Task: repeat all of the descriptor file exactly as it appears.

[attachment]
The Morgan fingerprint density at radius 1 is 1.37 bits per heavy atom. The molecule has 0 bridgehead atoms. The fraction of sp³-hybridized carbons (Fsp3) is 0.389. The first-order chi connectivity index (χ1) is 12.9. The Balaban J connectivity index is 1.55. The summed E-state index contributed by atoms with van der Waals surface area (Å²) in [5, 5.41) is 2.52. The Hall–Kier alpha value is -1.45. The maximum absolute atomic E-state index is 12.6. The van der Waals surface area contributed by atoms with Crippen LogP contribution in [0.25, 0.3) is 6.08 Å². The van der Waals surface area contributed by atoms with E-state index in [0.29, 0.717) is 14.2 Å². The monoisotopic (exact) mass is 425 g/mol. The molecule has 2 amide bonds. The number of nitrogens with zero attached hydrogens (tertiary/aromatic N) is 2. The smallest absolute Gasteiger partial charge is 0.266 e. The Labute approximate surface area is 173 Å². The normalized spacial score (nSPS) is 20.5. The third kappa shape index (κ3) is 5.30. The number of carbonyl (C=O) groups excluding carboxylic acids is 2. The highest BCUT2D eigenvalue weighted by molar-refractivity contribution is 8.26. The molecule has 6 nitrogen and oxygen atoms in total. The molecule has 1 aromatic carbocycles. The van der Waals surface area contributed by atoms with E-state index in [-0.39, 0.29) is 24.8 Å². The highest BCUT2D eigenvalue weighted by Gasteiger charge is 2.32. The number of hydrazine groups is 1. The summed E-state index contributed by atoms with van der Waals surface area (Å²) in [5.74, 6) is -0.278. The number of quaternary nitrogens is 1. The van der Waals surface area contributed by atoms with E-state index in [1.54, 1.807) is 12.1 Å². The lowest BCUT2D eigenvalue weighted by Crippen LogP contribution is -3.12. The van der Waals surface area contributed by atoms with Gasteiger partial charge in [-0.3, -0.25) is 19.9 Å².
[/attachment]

The Morgan fingerprint density at radius 1 is 1.37 bits per heavy atom. The molecule has 0 bridgehead atoms. The fraction of sp³-hybridized carbons (Fsp3) is 0.389. The first-order chi connectivity index (χ1) is 12.9. The Balaban J connectivity index is 1.55. The summed E-state index contributed by atoms with van der Waals surface area (Å²) in [5, 5.41) is 2.52. The Hall–Kier alpha value is -1.45. The maximum absolute atomic E-state index is 12.6. The van der Waals surface area contributed by atoms with Crippen LogP contribution in [0.25, 0.3) is 6.08 Å². The van der Waals surface area contributed by atoms with E-state index in [0.29, 0.717) is 14.2 Å². The monoisotopic (exact) mass is 425 g/mol. The molecule has 2 amide bonds. The number of nitrogens with zero attached hydrogens (tertiary/aromatic N) is 2. The smallest absolute Gasteiger partial charge is 0.266 e. The Labute approximate surface area is 173 Å². The normalized spacial score (nSPS) is 20.5. The third kappa shape index (κ3) is 5.30. The number of carbonyl (C=O) groups excluding carboxylic acids is 2. The highest BCUT2D eigenvalue weighted by molar-refractivity contribution is 8.26. The molecule has 6 nitrogen and oxygen atoms in total. The molecule has 1 aromatic carbocycles. The van der Waals surface area contributed by atoms with E-state index in [-0.39, 0.29) is 24.8 Å². The highest BCUT2D eigenvalue weighted by Gasteiger charge is 2.32. The number of hydrazine groups is 1. The summed E-state index contributed by atoms with van der Waals surface area (Å²) in [5.74, 6) is -0.278. The number of quaternary nitrogens is 1. The van der Waals surface area contributed by atoms with E-state index in [1.54, 1.807) is 12.1 Å². The lowest BCUT2D eigenvalue weighted by Crippen LogP contribution is -3.12. The van der Waals surface area contributed by atoms with Gasteiger partial charge in [-0.3, -0.25) is 19.9 Å².